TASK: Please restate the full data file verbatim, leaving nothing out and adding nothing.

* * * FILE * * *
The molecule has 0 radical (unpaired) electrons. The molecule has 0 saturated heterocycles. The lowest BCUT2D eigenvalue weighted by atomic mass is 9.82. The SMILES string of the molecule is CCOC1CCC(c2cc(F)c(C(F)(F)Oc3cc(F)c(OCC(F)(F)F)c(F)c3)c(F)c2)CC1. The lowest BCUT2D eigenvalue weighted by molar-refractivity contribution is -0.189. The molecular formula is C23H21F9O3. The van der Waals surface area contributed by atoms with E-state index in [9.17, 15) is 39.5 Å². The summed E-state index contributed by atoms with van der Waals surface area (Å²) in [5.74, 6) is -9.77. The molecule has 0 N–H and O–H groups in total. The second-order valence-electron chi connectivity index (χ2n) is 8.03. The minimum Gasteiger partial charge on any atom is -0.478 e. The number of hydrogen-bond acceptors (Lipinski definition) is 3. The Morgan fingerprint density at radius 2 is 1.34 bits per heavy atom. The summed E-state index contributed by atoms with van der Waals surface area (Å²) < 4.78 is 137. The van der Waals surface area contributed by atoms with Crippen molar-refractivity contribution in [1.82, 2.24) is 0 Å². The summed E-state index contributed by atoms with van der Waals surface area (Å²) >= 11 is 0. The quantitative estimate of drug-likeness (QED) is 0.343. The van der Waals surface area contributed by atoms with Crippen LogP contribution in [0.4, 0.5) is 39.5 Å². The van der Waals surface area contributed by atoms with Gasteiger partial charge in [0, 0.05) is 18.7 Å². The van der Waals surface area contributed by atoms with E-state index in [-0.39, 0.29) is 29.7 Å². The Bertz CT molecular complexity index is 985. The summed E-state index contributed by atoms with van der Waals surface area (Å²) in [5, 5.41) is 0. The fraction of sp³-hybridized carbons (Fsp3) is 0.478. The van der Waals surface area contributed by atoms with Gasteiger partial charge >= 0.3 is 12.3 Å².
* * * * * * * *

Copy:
The molecule has 0 radical (unpaired) electrons. The molecule has 0 saturated heterocycles. The lowest BCUT2D eigenvalue weighted by atomic mass is 9.82. The SMILES string of the molecule is CCOC1CCC(c2cc(F)c(C(F)(F)Oc3cc(F)c(OCC(F)(F)F)c(F)c3)c(F)c2)CC1. The lowest BCUT2D eigenvalue weighted by molar-refractivity contribution is -0.189. The molecular formula is C23H21F9O3. The van der Waals surface area contributed by atoms with E-state index in [9.17, 15) is 39.5 Å². The summed E-state index contributed by atoms with van der Waals surface area (Å²) in [5.74, 6) is -9.77. The molecule has 0 N–H and O–H groups in total. The second-order valence-electron chi connectivity index (χ2n) is 8.03. The minimum Gasteiger partial charge on any atom is -0.478 e. The number of hydrogen-bond acceptors (Lipinski definition) is 3. The Morgan fingerprint density at radius 2 is 1.34 bits per heavy atom. The summed E-state index contributed by atoms with van der Waals surface area (Å²) < 4.78 is 137. The van der Waals surface area contributed by atoms with Crippen molar-refractivity contribution in [1.82, 2.24) is 0 Å². The summed E-state index contributed by atoms with van der Waals surface area (Å²) >= 11 is 0. The quantitative estimate of drug-likeness (QED) is 0.343. The van der Waals surface area contributed by atoms with Crippen LogP contribution in [0.4, 0.5) is 39.5 Å². The van der Waals surface area contributed by atoms with Gasteiger partial charge in [0, 0.05) is 18.7 Å². The van der Waals surface area contributed by atoms with E-state index in [-0.39, 0.29) is 29.7 Å². The Bertz CT molecular complexity index is 985. The summed E-state index contributed by atoms with van der Waals surface area (Å²) in [5, 5.41) is 0. The fraction of sp³-hybridized carbons (Fsp3) is 0.478. The van der Waals surface area contributed by atoms with Gasteiger partial charge >= 0.3 is 12.3 Å².